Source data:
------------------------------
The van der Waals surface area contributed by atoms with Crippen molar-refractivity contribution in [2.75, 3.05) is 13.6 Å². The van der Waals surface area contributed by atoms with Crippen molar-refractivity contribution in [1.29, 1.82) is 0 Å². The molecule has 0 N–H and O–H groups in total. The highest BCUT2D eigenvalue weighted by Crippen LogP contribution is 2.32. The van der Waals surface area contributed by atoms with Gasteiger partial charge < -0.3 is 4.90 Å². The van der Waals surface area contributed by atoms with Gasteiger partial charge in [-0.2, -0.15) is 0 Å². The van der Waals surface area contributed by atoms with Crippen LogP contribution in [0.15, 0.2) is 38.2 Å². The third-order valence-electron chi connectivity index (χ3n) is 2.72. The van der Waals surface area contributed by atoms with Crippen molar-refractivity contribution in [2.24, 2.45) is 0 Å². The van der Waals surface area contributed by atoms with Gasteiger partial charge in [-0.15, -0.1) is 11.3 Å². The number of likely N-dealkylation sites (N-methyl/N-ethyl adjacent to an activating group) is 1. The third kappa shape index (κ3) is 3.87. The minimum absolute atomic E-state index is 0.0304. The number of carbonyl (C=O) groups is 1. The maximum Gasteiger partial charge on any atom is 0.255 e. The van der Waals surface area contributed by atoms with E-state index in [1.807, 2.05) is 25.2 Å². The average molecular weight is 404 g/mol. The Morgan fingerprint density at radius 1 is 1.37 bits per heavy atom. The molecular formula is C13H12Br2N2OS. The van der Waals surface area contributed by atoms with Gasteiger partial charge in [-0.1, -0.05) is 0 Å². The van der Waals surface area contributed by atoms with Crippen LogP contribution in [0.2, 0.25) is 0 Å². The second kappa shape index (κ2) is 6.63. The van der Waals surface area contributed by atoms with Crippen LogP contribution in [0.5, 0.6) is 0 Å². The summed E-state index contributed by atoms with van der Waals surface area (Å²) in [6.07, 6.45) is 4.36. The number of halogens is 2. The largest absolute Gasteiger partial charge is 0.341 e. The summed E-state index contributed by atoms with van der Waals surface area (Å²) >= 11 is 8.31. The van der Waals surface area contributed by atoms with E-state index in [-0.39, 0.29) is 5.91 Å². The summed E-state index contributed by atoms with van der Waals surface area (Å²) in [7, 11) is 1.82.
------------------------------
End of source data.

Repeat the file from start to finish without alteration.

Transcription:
The van der Waals surface area contributed by atoms with Crippen molar-refractivity contribution in [2.75, 3.05) is 13.6 Å². The van der Waals surface area contributed by atoms with Crippen molar-refractivity contribution in [1.29, 1.82) is 0 Å². The molecule has 0 N–H and O–H groups in total. The highest BCUT2D eigenvalue weighted by Crippen LogP contribution is 2.32. The van der Waals surface area contributed by atoms with Gasteiger partial charge < -0.3 is 4.90 Å². The van der Waals surface area contributed by atoms with Gasteiger partial charge in [-0.2, -0.15) is 0 Å². The van der Waals surface area contributed by atoms with Crippen LogP contribution in [0.15, 0.2) is 38.2 Å². The third-order valence-electron chi connectivity index (χ3n) is 2.72. The van der Waals surface area contributed by atoms with Crippen molar-refractivity contribution in [2.24, 2.45) is 0 Å². The van der Waals surface area contributed by atoms with Gasteiger partial charge in [-0.15, -0.1) is 11.3 Å². The number of likely N-dealkylation sites (N-methyl/N-ethyl adjacent to an activating group) is 1. The third kappa shape index (κ3) is 3.87. The minimum absolute atomic E-state index is 0.0304. The number of carbonyl (C=O) groups is 1. The maximum Gasteiger partial charge on any atom is 0.255 e. The van der Waals surface area contributed by atoms with E-state index in [1.807, 2.05) is 25.2 Å². The average molecular weight is 404 g/mol. The Morgan fingerprint density at radius 1 is 1.37 bits per heavy atom. The molecular formula is C13H12Br2N2OS. The van der Waals surface area contributed by atoms with Gasteiger partial charge in [-0.1, -0.05) is 0 Å². The van der Waals surface area contributed by atoms with Crippen LogP contribution in [0.2, 0.25) is 0 Å². The second kappa shape index (κ2) is 6.63. The van der Waals surface area contributed by atoms with Crippen LogP contribution in [0.5, 0.6) is 0 Å². The summed E-state index contributed by atoms with van der Waals surface area (Å²) in [6.07, 6.45) is 4.36. The number of halogens is 2. The largest absolute Gasteiger partial charge is 0.341 e. The summed E-state index contributed by atoms with van der Waals surface area (Å²) >= 11 is 8.31. The van der Waals surface area contributed by atoms with E-state index in [-0.39, 0.29) is 5.91 Å². The summed E-state index contributed by atoms with van der Waals surface area (Å²) in [7, 11) is 1.82.